Hospice also involves discussing grief, and finding grief counseling for those who need more help to work through their grief. Veterinarians are not trained to deal with in-depth counseling and we would help you find someone trained to help through a grieving process.  Spiritual support is also important and we will work with your personal beliefs and refer for spiritual counseling.


We also make an individualized plan for different aspects of your pets disease so that you will know what to do, when it may be time to consider euthanasia.


Why is palliative care and animal hospice important?

In our experience, not everyone is ready to say good bye at the moment of a terminal diagnosis. Your pet may have more quality time left to spend with you and Palliative medicine can help them spend it comfortably.


What can you expect with Animal hospice?

We will examine your pet, review the previous medical history and medications and food that your pet is currently on. We will listen to your goals, assess how the patient is currently doing, and together we will formulate an individualized plan that allows you to help your beloved pet through the last stage of life.  We work through the what if's.  This helps relieve some stress of the unknown which can occur during the end of life process.


We believe that there is a team during the hospice process. The beloved pet gives us clues to how they are doing, the client (you) has thoughts about how you would like things to go, and the veterinarian (us) can help achieve the goals of everyone involved. We also believe in extending the team to your current veterinarian, spiritual guide (if needed), grief counselor. Other members of our extended team can be a veterinary nurse, groomer, pet sitter, respite care. If your pet needs hospitalization, and the team deems that it is not yet time to let go, we will recommend follow up with your current veterinarian. (They are part of the team too!)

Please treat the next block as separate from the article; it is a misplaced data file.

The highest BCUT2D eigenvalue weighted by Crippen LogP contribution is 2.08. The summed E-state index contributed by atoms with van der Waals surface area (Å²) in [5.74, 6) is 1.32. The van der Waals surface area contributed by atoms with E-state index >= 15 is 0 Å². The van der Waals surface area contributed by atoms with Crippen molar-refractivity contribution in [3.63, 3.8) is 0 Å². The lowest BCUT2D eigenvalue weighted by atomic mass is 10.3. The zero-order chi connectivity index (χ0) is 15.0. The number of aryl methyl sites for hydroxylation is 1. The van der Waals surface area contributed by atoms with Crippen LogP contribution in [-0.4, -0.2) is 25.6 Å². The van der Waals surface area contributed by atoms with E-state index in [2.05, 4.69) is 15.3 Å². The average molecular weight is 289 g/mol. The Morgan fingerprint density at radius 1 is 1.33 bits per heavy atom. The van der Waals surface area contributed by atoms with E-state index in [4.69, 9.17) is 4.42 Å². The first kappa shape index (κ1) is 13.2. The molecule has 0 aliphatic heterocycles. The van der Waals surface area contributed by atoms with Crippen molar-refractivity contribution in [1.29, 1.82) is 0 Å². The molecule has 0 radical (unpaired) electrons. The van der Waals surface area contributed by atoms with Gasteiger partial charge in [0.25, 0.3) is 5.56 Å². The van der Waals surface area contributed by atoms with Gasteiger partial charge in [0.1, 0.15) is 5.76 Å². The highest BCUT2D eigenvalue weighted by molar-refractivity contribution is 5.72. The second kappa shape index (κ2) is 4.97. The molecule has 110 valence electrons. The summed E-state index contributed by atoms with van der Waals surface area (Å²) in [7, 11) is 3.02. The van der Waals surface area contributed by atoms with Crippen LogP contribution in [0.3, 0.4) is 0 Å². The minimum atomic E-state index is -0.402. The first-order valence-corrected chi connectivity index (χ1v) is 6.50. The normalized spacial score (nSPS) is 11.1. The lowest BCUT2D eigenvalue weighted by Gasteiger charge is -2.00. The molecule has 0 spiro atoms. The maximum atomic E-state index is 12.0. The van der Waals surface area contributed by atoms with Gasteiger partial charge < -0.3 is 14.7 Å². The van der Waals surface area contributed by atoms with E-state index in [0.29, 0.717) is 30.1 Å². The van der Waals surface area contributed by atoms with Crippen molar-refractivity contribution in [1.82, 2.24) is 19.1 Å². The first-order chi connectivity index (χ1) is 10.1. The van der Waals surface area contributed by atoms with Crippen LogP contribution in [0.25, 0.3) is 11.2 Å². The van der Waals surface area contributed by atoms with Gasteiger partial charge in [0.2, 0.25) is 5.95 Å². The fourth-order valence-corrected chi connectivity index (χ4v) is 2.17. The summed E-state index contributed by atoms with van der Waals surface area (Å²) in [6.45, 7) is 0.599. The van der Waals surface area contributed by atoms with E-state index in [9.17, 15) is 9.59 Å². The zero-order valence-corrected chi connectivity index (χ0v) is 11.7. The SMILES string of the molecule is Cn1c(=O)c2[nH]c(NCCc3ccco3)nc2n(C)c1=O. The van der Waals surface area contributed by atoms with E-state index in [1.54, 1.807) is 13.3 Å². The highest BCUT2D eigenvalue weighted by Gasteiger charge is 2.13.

Is euthanasia the same as Hospice?

The simple answer is no. 


Euthanasia is part of the end of life process.  We believe it is A way to relieve distress not THE way to relieve distress.  Hospice is about the quality of life care we give until it may be time to choose a euthanasia decision.  Your hospice veterinarian should be able to help you know when the right time will be for your family and for your beloved pet to make that decision.